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Sunday, May 22, 2016

Using the K Setup with a Driver

Chip tweeted me with questions about hitting the driver, and hopefully this post will answer some questions the rest of you might have as well.

A little background: Chip has been using my Stop Coming Over-the-Top book and he says it has really helped his iron play BUT he's hitting a slight slice with his driver and hasn't been able to figure out why. Since he's hitting his irons okay, I doubt that there's a problem with his grip; I suspect it has more to do with ball position. (I'll come back to that before we're done.) But using the K setup should help him get more distance, so we're going to look at both.

PLEASE NOTE: You don't use the K setup for normal shots, just off a tee when you need more distance.

Every instructor teaches the golf swing a bit differently, so I've picked videos by both Martin Hall and Michael Breed to show differences in the way they teach the K setup. Neither talks about ball position in these videos, although that's important. Again, I'll come back to that.

First, here's the Breed video:

And here's the Hall video (the first 1:40 covers the K setup):

You should notice one difference right off: Hall is having you tilt your upper body more than Breed. Hall puts his trailing hand behind his trailing knee to get the tilt, while Breed only puts his hand on his trailing thigh. The reason is simple: Hall is using a wider stance than Breed. If Breed tried to reach that low, he would be terribly uncomfortable -- assuming he could keep his balance, that is.

Hall also recommends strengthening your grip with the driver while Breed doesn't say anything about it. That goes hand-in-hand with another difference that you wouldn't catch because Hall doesn't mention it in this video. (He mentions it in the first 1:20 of this video but doesn't detail how to do the K setup, which is why I didn't use it.) Breed wants you to aim straight down the target line to hit the ball straight, but Hall says that will cause you to slice. Again, this is due to differences in how they teach the swing. Hall teaches a more extreme lower body move in the downswing than Breed, so Hall ends up leaning backward a bit more... and that leaves the clubface more open at impact.

I lean more toward Breed's approach to the K setup because the Stop Coming Over-the-Top method looks more like Sam Snead's swing than Ben Hogan's. Snead was a power hitter but his swing is simpler because it's a more vertical move in the weight shift, which also puts less strain on your lower back. Although Snead used a fairly wide stance, he stood taller -- more like Breed than Hall -- so his tilt wasn't quite as extreme as Hall's. That's also why Breed can aim straight down the target line without slicing. So obviously I'm going to recommend that you stand a bit taller.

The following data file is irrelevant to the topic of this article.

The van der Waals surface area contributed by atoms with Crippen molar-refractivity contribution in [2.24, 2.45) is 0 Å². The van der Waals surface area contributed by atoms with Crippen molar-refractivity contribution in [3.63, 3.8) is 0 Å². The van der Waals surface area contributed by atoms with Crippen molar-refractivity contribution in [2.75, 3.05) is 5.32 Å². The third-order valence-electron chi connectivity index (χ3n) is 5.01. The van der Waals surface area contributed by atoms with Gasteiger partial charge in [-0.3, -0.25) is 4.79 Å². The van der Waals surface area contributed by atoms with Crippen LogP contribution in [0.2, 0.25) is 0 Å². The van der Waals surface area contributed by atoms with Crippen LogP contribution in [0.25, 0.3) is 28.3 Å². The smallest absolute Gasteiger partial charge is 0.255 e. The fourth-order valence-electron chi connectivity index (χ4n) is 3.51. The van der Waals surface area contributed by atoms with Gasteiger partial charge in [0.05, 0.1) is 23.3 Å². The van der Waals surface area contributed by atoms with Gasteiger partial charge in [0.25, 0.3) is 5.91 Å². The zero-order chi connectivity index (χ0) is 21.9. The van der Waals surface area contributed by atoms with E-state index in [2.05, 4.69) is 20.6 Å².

But everybody swings a bit differently. Experiment a little on the range and find out which one works best for you.

Which brings us back to ball position. If you want to get distance with your driver, you need to tee the ball higher and get your upper body a bit more behind the ball so you can hit up on it. (Simple logic there: If you put the ball in the center of your stance, you're going to hit down on it. If you want to hit up on the ball, it has to be placed in the front of your stance.)

You have to experiment a bit to find out where your proper ball position is because -- you guessed it! -- everybody swings a bit differently. A good rule of thumb is to start with the ball even with your lead armpit. Obviously, if you have a wide stance (like Hall), it will look as if the ball is closer to the middle of your stance; and if you have a narrower stance (like Breed), it will look as if the ball is closer to your lead heel.

Likewise, if you slide forward a lot during your downswing (like Hall), you may need to move the ball even farther forward in your stance to hit up on it. And if you don't slide forward as much (more like Breed), you may need to move the ball back a bit.

Now the big question -- which I answered for Chip and will now answer for you -- is:
Q: How do you know when the ball is too far forward?
A: You'll pull the ball.
Again, simple logic: The club swings around you so the clubface closes as it moves around you. The farther forward the ball is, the more time the clubface has to close. And, by the same logic, if you push the ball, it's probably too far back in your stance -- before the clubface begins to close.

Hopefully this will help you use the K setup -- and find your proper ball position to use with it -- so you can hit straighter and longer drives off the tee. And if you have questions, just ask them in the comments below this post.


  1. During a recent clubfitting, I found out that when using steel shafts, my wrists release too much and balls go left. With graphite shafts, balls push right. Divots where shallow, but began inside aimline.